Bridges to Babylon (1997)

1.Flip the Switch 2.Anybody Seen My Baby 3.Lowdown 4.Already Over Me 5.Gunface 6.You Don't Have to Mean It 7.Out of Control 8.Saint of Me 9.Might as Well Get Juiced 10.Always Suffering 11.Too Tight 12.Thief in the Night 13.How Can I Stop


By the time the mid nineties had arrived and there was talk of a new Rolling Stones album, the question was never "What will the album sound like?" but rather "Are they going to go on tour again?". The Rolling Stones made touring such a unique spectacle in the past couple of decades that any news of them hitting the road would shadow anything else that they had going on at the time, including a new album that they were now only releasing every 3-5 years.

In this case, that was a big shame because this album is easily the best thing these guys had done in over fifteen years. Of course it didn't help that radio was changing in such a radically different way. Even MTV never played music videos anymore. So ask anyone who says "they like the Rolling Stones" to name a few songs off this album, you're bound to get a blank stare and an unresponsive answer. This album picks up where Voodoo Lounge left off, finding them experimenting new contemporary sounds without leaving their trademark stamp behind.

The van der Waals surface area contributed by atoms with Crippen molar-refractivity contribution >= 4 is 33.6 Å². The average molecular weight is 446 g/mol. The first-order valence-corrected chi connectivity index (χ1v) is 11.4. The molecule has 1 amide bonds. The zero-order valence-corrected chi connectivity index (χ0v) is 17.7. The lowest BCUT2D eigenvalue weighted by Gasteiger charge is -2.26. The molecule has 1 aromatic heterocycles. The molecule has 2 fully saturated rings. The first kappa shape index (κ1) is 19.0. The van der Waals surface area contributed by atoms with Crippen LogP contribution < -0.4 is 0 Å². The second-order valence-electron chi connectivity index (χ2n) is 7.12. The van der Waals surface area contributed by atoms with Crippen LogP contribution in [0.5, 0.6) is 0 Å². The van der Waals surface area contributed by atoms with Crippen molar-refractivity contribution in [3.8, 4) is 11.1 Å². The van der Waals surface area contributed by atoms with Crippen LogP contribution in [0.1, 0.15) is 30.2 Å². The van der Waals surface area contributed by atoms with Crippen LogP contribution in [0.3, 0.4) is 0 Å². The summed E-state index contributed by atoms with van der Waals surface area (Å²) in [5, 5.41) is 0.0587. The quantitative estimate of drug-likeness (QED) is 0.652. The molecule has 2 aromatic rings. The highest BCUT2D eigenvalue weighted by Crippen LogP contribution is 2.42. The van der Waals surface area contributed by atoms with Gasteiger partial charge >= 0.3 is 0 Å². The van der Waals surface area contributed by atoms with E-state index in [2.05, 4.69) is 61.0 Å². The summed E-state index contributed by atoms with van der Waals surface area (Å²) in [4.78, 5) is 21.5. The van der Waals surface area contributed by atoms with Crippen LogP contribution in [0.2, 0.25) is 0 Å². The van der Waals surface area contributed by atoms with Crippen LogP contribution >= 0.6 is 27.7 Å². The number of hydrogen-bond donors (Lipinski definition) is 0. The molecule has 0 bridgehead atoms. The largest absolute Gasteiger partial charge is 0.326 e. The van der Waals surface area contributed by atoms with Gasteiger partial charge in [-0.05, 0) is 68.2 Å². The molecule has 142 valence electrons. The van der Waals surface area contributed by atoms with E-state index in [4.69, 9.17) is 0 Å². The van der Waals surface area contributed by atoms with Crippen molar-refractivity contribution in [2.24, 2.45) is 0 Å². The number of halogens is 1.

Two of the best examples are the hip-hop influenced Anybody Seen My Baby, complete with a mid-song rap, and the heavy synth-bass I Might As Well Get Juiced. They haven't left their classic sound behind, though. Take the song Saint of Me. This is easily the BEST song they've done in probably of couple of decades. A real shame that not many haven't heard of it. Gunface is a bit political, but has a great catchy chorus. Songs like Out of Control and Flip the Switch show us that while some of sounds on the album are new, some elements of this band will never change.

Keith Richards actually sings on three tracks on this album, and even though all three are wonderful (Keith is never disappointing when at the mike), the only drawback of the album is that it might have too much Keith. That may seem a bit of an oxymoron since his songs are a nice deviation, but here it's almost too much of a good thing. The last two tracks, Thief in the Night and How Can I Stop, he croons in his raspy nightclub voice that really sort of kills the momentum of the album. Again, that's o.k if it's an occassional interlude, but when these two songs are a combined eleven minutes, and they close the album, well, it makes you wish they would have just picked one, and let the album end there.

For all fans who still go to the shows but stopped buying everything after Tattoo You, you need to pick this one up. You'll be pleasantly surprised.

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